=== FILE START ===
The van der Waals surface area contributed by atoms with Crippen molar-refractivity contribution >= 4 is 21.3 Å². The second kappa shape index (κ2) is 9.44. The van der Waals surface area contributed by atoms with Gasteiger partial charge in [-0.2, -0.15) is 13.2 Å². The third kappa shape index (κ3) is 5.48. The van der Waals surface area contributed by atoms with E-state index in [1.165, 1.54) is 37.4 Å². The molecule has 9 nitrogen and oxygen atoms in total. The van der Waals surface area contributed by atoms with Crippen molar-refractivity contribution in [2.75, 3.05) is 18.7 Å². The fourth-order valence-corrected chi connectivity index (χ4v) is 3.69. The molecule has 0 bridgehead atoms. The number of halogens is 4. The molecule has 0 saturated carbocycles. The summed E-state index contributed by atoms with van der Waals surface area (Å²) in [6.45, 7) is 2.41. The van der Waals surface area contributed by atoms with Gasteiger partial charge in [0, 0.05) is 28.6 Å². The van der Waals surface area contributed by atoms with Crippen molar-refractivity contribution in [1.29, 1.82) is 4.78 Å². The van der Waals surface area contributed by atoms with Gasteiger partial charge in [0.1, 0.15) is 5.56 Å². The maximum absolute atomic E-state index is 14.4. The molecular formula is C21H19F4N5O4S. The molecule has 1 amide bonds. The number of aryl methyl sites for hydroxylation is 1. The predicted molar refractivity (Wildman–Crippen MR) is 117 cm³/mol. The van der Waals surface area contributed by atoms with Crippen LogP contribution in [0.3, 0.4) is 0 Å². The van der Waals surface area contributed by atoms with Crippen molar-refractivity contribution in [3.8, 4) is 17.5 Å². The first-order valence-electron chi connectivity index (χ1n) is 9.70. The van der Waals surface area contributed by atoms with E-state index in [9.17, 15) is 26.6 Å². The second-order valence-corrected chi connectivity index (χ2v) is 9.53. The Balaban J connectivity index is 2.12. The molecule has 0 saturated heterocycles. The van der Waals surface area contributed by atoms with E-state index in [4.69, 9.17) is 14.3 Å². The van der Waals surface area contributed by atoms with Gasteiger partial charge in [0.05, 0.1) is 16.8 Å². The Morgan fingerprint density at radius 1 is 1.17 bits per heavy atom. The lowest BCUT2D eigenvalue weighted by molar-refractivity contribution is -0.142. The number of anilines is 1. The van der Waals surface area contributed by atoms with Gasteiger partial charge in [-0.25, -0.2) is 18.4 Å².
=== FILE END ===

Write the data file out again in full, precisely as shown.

The van der Waals surface area contributed by atoms with Crippen molar-refractivity contribution >= 4 is 21.3 Å². The second kappa shape index (κ2) is 9.44. The van der Waals surface area contributed by atoms with Gasteiger partial charge in [-0.2, -0.15) is 13.2 Å². The third kappa shape index (κ3) is 5.48. The van der Waals surface area contributed by atoms with E-state index in [1.165, 1.54) is 37.4 Å². The molecule has 9 nitrogen and oxygen atoms in total. The van der Waals surface area contributed by atoms with Crippen molar-refractivity contribution in [2.75, 3.05) is 18.7 Å². The fourth-order valence-corrected chi connectivity index (χ4v) is 3.69. The molecule has 0 bridgehead atoms. The number of halogens is 4. The molecule has 0 saturated carbocycles. The summed E-state index contributed by atoms with van der Waals surface area (Å²) in [6.45, 7) is 2.41. The van der Waals surface area contributed by atoms with Gasteiger partial charge in [0, 0.05) is 28.6 Å². The van der Waals surface area contributed by atoms with Crippen molar-refractivity contribution in [1.29, 1.82) is 4.78 Å². The van der Waals surface area contributed by atoms with Gasteiger partial charge in [0.1, 0.15) is 5.56 Å². The maximum absolute atomic E-state index is 14.4. The molecular formula is C21H19F4N5O4S. The molecule has 1 amide bonds. The number of aryl methyl sites for hydroxylation is 1. The predicted molar refractivity (Wildman–Crippen MR) is 117 cm³/mol. The van der Waals surface area contributed by atoms with Crippen LogP contribution in [0.3, 0.4) is 0 Å². The van der Waals surface area contributed by atoms with Crippen molar-refractivity contribution in [3.8, 4) is 17.5 Å². The first-order valence-electron chi connectivity index (χ1n) is 9.70. The van der Waals surface area contributed by atoms with E-state index in [9.17, 15) is 26.6 Å². The second-order valence-corrected chi connectivity index (χ2v) is 9.53. The Balaban J connectivity index is 2.12. The molecule has 0 saturated heterocycles. The van der Waals surface area contributed by atoms with E-state index in [4.69, 9.17) is 14.3 Å². The van der Waals surface area contributed by atoms with Gasteiger partial charge in [0.05, 0.1) is 16.8 Å². The Morgan fingerprint density at radius 1 is 1.17 bits per heavy atom. The lowest BCUT2D eigenvalue weighted by molar-refractivity contribution is -0.142. The number of anilines is 1. The van der Waals surface area contributed by atoms with Gasteiger partial charge in [-0.25, -0.2) is 18.4 Å².